Genomic DNA was extracted with the QIAmp kit (Qiagen, Courtaboeuf, France). The QRDR region of gyrA was sequenced using primers gyrA5 and gyrA2 in levofloxacin-resistant strains [4]. If no mutation was detected, the full-length gyrA and gyrB genes were sequenced as previously described [4] and were compared with the sequences from five randomly selected levofloxacin-sensitive isolates. Point mutations in the 23S rRNA gene were investigated by using Scorpion PCR in strains resistant to clarithromycin [12].

                Statistical analysis

                The chi-square test for trend was used to compare rates of resistance to antibiotics during the study period. P values of ≤0.05 were considered statistically significant. All analyses were performed by using STATA 12.0 (Stata Corporation, College Station, Tex.).


                Patients and antibiotic susceptibility testing

                One hundred eight H. pylori isolates were cultured from gastric biopsy samples obtained from volunteers during gastroduodenal endoscopy at Le Dantec Hospital (Dakar, Senegal) between 2007 and 2009.

                According to EUCAST and CLSI breakpoints, all isolates tested were susceptible to amoxicillin (MIC range, <0.016-0.047 mg/L), tetracycline (MIC range, <0.016-0.75 mg/L) and clarithromycin (MIC range, <0.016-0.47 mg/L), except for one clarithromycin-resistant strain (MIC>256 mg/l). The isolates were characterized by high rates of resistance to metronidazole (MIC range, <0.016->256 mg/L) (85%, n=92) and intermediate rates of susceptibility to levofloxacin ((MIC range, <0.002->32 mg/L) (85%, n=92) (Table 1). The clarithromycin-resistant strain was resistant to both levofloxacin (MIC>32 mg/L) and metronidazole (MIC>256 mg/L). Twelve of the 16 levofloxacin-resistant strains were also resistant to metronidazole. No significant difference in the prevalence of resistance to antibiotics was observed during the study period (P>0.5).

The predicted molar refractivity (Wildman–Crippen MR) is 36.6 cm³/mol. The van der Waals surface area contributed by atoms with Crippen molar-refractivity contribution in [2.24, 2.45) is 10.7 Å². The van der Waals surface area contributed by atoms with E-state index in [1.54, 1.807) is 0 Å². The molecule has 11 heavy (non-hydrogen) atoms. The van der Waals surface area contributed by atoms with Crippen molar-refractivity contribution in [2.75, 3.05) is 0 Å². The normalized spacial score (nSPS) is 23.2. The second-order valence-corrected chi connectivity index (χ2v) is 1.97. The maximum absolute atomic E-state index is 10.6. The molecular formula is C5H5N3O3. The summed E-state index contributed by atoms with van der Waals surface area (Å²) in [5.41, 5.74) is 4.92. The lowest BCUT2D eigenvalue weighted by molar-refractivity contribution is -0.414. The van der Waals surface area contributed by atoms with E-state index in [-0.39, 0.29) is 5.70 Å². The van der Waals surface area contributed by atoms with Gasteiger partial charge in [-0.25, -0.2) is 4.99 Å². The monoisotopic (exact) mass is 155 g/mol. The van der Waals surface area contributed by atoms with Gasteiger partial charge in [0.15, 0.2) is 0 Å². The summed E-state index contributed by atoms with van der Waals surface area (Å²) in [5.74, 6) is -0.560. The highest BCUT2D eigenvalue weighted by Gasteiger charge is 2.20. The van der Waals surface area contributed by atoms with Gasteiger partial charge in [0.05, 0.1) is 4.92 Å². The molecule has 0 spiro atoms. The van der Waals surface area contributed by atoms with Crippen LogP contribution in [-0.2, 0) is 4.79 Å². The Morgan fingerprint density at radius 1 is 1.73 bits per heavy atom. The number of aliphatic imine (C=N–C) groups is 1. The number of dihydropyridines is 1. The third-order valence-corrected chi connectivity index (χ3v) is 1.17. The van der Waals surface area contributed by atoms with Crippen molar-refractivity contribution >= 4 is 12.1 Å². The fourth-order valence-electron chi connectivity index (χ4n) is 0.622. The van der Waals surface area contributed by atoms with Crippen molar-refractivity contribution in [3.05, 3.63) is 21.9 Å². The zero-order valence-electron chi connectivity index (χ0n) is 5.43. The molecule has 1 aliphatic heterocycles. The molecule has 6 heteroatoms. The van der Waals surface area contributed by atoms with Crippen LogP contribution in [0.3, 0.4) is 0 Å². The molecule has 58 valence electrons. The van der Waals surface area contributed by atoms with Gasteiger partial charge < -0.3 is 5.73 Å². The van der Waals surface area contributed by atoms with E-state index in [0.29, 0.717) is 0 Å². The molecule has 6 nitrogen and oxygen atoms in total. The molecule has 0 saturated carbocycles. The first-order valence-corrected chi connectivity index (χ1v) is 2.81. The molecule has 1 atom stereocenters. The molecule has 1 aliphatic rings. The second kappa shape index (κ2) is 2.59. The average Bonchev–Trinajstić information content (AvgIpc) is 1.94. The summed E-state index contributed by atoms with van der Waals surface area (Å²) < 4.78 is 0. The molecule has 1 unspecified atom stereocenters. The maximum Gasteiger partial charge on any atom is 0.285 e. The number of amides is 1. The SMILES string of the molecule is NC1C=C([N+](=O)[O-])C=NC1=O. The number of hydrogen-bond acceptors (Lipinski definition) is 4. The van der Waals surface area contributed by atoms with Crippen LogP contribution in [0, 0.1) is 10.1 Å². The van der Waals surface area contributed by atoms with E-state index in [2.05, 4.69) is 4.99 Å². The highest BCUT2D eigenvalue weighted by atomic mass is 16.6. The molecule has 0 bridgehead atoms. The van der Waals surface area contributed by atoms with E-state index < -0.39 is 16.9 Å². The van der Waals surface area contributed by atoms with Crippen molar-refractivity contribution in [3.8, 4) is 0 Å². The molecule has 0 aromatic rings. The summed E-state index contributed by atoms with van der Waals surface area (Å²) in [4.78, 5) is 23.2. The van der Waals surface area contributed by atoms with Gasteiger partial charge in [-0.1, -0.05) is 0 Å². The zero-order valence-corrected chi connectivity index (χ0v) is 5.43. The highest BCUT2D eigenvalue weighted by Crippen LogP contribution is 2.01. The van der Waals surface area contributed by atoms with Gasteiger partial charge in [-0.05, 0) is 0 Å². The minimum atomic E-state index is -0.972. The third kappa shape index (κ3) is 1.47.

Table 1

                Resistance to antibiotics of H. pylori isolates in Dakar, Senegal, from 2007 to 2009


                n (%)

                MIC (mg/L)












                16 (15)




                92 (85)




                1 (1)



                Mutation of the 23S rRNA gene in the clarithromycin-resistant strain and of gyrA and gyrB in levofloxacin-resistant strains